It is good practice to keep your visitors informed about your upcoming programs and events, but for an event series, take it one step further. Put together a mailing list, a Facebook page separate from your site's main page, a unique Twitter hash tag--anything extra and unique to your event series that will keep your audience connected and provide opportunities to share with their friends. One of the values of an interpretive event series is to create a following and a community connected to your site. We created a "detectives only" email list (currently at 170 families and counting) for critter capers, through which we exclusively share event details, pictures, and teasers.
Critter capers events have been so successful at creating a following that visitors are traveling long distances to participate. One family wrote to us to say, "My kids and I have been completely dedicated critter caper participants for the last two years, loving them! We recently moved to Sooke on Vancouver Island, and are coming to Vancouver for the October 20 case of the mysterious bones." It took them four hours one way--two hours by car plus a two hour ferry-just to participate!
Can an Event Series Work at Your Site?
Event series are dynamic opportunities for visitors to foster a unique connection to your site or resource and provide a sense of community over repeated visits. A series can be successful at a single site or across a system of sites like Metro Vancouver Regional Parks. critter capers have been used to introduce fans to parks they haven't visited before.
Before developing an event series for your site, here are some things to consider:
* Can you invest the initial start-up time? While event series get easier the more you do them, they can require a substantial amount of start-up energy and time. Remember that the effort that you put in at the beginning will pay off, so set a reasonable timeline to review your goals and objectives.
* Do you have the resources you need to build a brand for your event? critter capers relies on in-house graphic support. You can still create a great event series without additional support from within your organization, but be sure to factor in the extra preparation time and costs.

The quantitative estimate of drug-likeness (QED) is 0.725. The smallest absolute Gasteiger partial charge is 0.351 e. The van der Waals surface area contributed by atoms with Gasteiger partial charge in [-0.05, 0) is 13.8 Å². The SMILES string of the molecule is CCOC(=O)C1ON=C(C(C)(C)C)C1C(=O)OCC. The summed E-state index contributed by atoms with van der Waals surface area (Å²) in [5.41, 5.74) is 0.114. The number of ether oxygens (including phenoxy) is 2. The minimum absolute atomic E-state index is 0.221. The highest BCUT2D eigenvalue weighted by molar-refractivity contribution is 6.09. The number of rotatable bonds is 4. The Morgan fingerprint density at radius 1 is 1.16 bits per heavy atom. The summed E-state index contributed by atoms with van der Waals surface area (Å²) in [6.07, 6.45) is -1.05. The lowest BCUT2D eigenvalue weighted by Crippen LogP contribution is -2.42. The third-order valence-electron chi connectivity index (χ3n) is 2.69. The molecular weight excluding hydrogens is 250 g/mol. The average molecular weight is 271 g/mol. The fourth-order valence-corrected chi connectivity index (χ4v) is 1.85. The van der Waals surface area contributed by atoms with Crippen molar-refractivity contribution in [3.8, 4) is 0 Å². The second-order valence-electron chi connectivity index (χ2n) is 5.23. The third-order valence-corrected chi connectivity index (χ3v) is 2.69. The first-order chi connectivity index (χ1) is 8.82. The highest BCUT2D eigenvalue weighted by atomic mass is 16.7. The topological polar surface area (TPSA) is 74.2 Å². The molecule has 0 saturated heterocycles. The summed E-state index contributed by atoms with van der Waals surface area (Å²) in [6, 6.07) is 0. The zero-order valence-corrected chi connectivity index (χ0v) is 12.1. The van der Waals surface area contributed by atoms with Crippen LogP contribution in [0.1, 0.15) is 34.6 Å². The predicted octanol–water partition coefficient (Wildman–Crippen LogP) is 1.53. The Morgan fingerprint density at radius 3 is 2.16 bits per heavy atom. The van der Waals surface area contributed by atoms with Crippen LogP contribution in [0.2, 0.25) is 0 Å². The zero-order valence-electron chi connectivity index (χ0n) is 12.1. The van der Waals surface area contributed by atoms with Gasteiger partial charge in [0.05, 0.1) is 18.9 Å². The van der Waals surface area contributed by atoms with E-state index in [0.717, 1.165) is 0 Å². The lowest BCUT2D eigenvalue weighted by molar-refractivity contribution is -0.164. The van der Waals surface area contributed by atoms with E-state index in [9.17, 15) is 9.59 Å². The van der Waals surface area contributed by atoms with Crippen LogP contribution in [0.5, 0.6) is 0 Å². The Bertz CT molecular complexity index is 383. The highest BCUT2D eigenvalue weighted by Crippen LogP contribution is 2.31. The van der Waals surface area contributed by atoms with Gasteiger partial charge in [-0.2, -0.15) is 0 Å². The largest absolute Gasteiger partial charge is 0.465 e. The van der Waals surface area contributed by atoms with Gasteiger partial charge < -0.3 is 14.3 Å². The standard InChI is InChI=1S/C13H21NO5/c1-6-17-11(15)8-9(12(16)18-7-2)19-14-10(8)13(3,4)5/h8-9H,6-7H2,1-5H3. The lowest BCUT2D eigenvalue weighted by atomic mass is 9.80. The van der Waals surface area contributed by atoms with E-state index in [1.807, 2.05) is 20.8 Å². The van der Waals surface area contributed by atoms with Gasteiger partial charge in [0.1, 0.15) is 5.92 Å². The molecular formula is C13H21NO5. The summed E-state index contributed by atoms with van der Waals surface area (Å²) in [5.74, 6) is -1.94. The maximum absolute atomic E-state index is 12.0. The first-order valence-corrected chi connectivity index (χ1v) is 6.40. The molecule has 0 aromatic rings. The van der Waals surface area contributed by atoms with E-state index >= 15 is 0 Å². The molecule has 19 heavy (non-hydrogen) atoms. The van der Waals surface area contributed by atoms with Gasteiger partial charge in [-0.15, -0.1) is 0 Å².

* How do you measure the success of your event series? I know this is part of good interpretive planning in general but it is worth noting as it will take time to build a following for your event series. There will be hiccups along the way and you will need to make adjustments as the series progresses. With critter capers, we started off making our detective booklets quite long. They included an animal "mug shot," height, weight, and a track image in lieu of a fingerprint. We discovered that the time and money for this inclusion wasn't worth it and that the parents of our detectives valued a booklet that was easier to follow and understand.
Event series are fun and rewarding--and I hope this article helps you create a unique series for your site.
Melissa Holloway is a park interpreter with Metro Vancouver in British Columbia, Canada. If you would like support developing your own event series, please contact Metro Vancouver Regional Park interpreters at firstname.lastname@example.org.
RELATED ARTICLE: Simple forensics anyone can do
Critter Capers are solved by process of elimination. The activities at each clue station are set up to show why one or more suspect is innocent. To date, we have used a 37 unique station activities that have detectives doing everything from water quality tests, to walking in an animal gait, to measuring scat.
Here are some of our favorite examples. They are also some of the easiest activities to replicate, so feel free to cASE them (copy And Steal Everything).
Home Range Map
The home range map is simply a park map with images of the suspects on it and a red X to represent the crime scene. Strings of varying lengths are attached with brass fasteners to each animal suspect. Signage explains that the strings represent the radius of the home range of each animal. Detectives check if the home range of the animal overlaps with the crime scene by moving the string to the red X. Then suspects are eliminated if the crime scene is not in their home range.
Stomachs (What Animals Eat)
Simply fill a clear container with some plastic models of what the animal might eat (bugs, fish, flowers, berries, etc.), then pour liquid hand soap over everything until the container is partially full. Seal and label the container, for example, "Do Not OPEN: Raccoon Stomach contents." Watch the grossed-out faces of kids as they move the ooze in the container around to figure out what each animal ate. Remains of a snack found at the crime scene help to eliminate suspects.
Nothing says super spy like night vision goggles! We made ours with recycled containers ranging from film canisters to ice cream pails. Cut out the inner circle of the ice cream pail lid and the bottoms of all the containers, and paint everything black, inside and out. Fit the containers together like a telescope, and attach them securely. Take a picture of your crime scene and attach it to the inside of the ice cream pail lid. For the day scope, increase the brightness of the photo then add animals that are active in the day. For the night scope, use the same photo but decrease brightness and add your nocturnal creatures. When the scopes are held up to the light, visitors will see which animals are diurnal and which are nocturnal. Suspects are eliminated based on the time of the crime.
|Printer friendly Cite/link Email Feedback|
|Date:||May 1, 2015|
|Previous Article:||Keep it fresh! Preparing thematic interpretive special events.|
|Next Article:||The dark side.|